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Comment & Response
January 2015

Intracranial Relationship Between Arterioles and Venules Size

Author Affiliations
  • 1Division of Neurosurgery, Ferrara University Hospital, Ferrara, Italy
  • 2Vascular Diseases Center, Ferrara University Hospital, Ferrara, Italy

Copyright 2015 American Medical Association. All Rights Reserved. Applicable FARS/DFARS Restrictions Apply to Government Use.

JAMA Neurol. 2015;72(1):124. doi:10.1001/jamaneurol.2014.3514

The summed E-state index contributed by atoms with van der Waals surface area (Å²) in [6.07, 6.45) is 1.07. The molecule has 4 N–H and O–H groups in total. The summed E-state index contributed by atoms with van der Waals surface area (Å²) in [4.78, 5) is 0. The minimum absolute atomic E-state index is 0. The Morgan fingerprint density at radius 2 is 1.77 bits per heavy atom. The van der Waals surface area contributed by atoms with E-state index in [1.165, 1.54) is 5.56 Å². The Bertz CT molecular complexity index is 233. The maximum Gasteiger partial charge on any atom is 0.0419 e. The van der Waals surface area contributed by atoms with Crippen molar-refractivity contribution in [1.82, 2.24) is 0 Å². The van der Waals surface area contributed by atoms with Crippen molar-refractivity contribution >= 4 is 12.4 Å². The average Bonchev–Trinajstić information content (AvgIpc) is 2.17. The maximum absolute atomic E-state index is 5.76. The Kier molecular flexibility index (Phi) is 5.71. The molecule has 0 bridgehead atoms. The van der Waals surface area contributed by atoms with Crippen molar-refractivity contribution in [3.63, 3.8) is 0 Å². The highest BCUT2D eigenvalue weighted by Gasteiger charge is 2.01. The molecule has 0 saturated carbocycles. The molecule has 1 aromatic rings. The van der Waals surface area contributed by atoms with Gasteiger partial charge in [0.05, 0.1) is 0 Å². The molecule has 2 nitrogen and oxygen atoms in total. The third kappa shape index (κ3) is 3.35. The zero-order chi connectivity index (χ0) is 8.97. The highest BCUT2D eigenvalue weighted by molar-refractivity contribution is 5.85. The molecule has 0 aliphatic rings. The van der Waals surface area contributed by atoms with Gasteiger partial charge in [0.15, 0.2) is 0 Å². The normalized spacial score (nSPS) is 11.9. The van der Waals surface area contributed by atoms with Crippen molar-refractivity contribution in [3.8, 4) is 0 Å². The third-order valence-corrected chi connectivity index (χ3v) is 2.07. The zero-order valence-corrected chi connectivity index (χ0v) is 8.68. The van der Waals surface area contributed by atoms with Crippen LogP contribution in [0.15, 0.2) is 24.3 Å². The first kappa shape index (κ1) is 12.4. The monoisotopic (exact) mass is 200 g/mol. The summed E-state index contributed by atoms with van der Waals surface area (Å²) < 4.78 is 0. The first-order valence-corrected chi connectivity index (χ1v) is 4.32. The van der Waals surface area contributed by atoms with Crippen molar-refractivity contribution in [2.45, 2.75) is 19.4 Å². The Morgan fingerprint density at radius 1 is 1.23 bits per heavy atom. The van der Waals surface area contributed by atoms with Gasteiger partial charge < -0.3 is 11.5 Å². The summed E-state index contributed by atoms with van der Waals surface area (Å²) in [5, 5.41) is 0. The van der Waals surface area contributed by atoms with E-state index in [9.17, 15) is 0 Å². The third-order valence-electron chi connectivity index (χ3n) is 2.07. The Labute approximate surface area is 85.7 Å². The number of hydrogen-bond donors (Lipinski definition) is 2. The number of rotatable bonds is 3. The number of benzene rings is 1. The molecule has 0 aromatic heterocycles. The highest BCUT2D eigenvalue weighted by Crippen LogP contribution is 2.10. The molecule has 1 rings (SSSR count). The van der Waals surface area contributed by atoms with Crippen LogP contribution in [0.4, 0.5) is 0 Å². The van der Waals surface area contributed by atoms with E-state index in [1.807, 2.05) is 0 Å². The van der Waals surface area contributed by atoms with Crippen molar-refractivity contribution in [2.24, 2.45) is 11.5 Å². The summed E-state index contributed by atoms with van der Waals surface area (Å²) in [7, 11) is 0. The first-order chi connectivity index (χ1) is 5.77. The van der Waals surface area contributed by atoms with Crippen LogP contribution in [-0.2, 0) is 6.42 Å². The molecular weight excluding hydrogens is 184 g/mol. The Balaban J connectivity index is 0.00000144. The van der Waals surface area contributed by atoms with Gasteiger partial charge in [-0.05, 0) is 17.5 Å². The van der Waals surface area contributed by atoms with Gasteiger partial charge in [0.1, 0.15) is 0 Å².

To the Editor We read with interest the article by Marshall et al.1 The authors assessed the cerebrovascular reactivity (CVR) in patients affected by multiple sclerosis (MS) and in healthy control individuals. They found a reduced ability to dilate of the brain arterioles in patients with MS in respect to control participants. Even a powerful hypercapnic vasodilator stimulus was unable to induce arteriolar dilation, ultimately affecting brain perfusion. Despite high levels of nitric oxide found in MS, hypoperfusion is a constant and overlooked problem in MS.2 Marshall et al1 further elucidated a mechanism contributing to reduced perfusion. The authors also showed how CVR is associated with both lesion volume and brain atrophy index, suggesting a role of perfusion in the complex pathogenesis of MS. Such a finding opens new intriguing questions about the reason for reduced CVR in patients affected by MS.

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